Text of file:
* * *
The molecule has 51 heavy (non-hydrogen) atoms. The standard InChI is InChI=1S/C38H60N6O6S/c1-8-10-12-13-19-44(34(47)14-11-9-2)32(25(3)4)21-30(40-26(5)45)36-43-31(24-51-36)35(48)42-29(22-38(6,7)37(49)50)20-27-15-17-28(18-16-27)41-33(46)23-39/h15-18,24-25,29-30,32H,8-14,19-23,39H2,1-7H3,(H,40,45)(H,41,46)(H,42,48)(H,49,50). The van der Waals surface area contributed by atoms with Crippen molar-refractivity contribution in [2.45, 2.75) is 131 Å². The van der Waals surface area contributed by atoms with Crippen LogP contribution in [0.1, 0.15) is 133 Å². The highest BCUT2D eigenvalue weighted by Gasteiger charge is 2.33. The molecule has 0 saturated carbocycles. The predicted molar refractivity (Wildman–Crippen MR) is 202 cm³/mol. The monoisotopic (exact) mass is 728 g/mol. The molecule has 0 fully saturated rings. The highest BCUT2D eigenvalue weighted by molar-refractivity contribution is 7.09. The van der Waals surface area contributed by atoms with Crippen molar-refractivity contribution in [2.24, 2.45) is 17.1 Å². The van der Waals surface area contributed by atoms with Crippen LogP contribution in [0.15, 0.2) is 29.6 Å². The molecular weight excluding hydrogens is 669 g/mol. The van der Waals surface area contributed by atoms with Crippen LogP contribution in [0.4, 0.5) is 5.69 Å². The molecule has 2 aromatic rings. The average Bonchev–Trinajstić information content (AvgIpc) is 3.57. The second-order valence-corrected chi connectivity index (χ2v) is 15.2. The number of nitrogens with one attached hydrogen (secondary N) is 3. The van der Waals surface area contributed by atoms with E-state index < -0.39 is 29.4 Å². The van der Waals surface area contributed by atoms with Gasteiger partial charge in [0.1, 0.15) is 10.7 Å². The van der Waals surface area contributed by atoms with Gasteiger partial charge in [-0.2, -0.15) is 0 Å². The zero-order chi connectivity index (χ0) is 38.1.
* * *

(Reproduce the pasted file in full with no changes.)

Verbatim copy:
The molecule has 51 heavy (non-hydrogen) atoms. The standard InChI is InChI=1S/C38H60N6O6S/c1-8-10-12-13-19-44(34(47)14-11-9-2)32(25(3)4)21-30(40-26(5)45)36-43-31(24-51-36)35(48)42-29(22-38(6,7)37(49)50)20-27-15-17-28(18-16-27)41-33(46)23-39/h15-18,24-25,29-30,32H,8-14,19-23,39H2,1-7H3,(H,40,45)(H,41,46)(H,42,48)(H,49,50). The van der Waals surface area contributed by atoms with Crippen molar-refractivity contribution in [2.45, 2.75) is 131 Å². The van der Waals surface area contributed by atoms with Crippen LogP contribution in [0.1, 0.15) is 133 Å². The highest BCUT2D eigenvalue weighted by Gasteiger charge is 2.33. The molecule has 0 saturated carbocycles. The predicted molar refractivity (Wildman–Crippen MR) is 202 cm³/mol. The monoisotopic (exact) mass is 728 g/mol. The molecule has 0 fully saturated rings. The highest BCUT2D eigenvalue weighted by molar-refractivity contribution is 7.09. The van der Waals surface area contributed by atoms with Crippen molar-refractivity contribution in [2.24, 2.45) is 17.1 Å². The van der Waals surface area contributed by atoms with Crippen LogP contribution in [0.15, 0.2) is 29.6 Å². The molecular weight excluding hydrogens is 669 g/mol. The van der Waals surface area contributed by atoms with Crippen LogP contribution in [0.4, 0.5) is 5.69 Å². The molecule has 2 aromatic rings. The average Bonchev–Trinajstić information content (AvgIpc) is 3.57. The second-order valence-corrected chi connectivity index (χ2v) is 15.2. The number of nitrogens with one attached hydrogen (secondary N) is 3. The van der Waals surface area contributed by atoms with E-state index < -0.39 is 29.4 Å². The van der Waals surface area contributed by atoms with Gasteiger partial charge in [0.1, 0.15) is 10.7 Å². The van der Waals surface area contributed by atoms with Gasteiger partial charge in [-0.2, -0.15) is 0 Å². The zero-order chi connectivity index (χ0) is 38.1.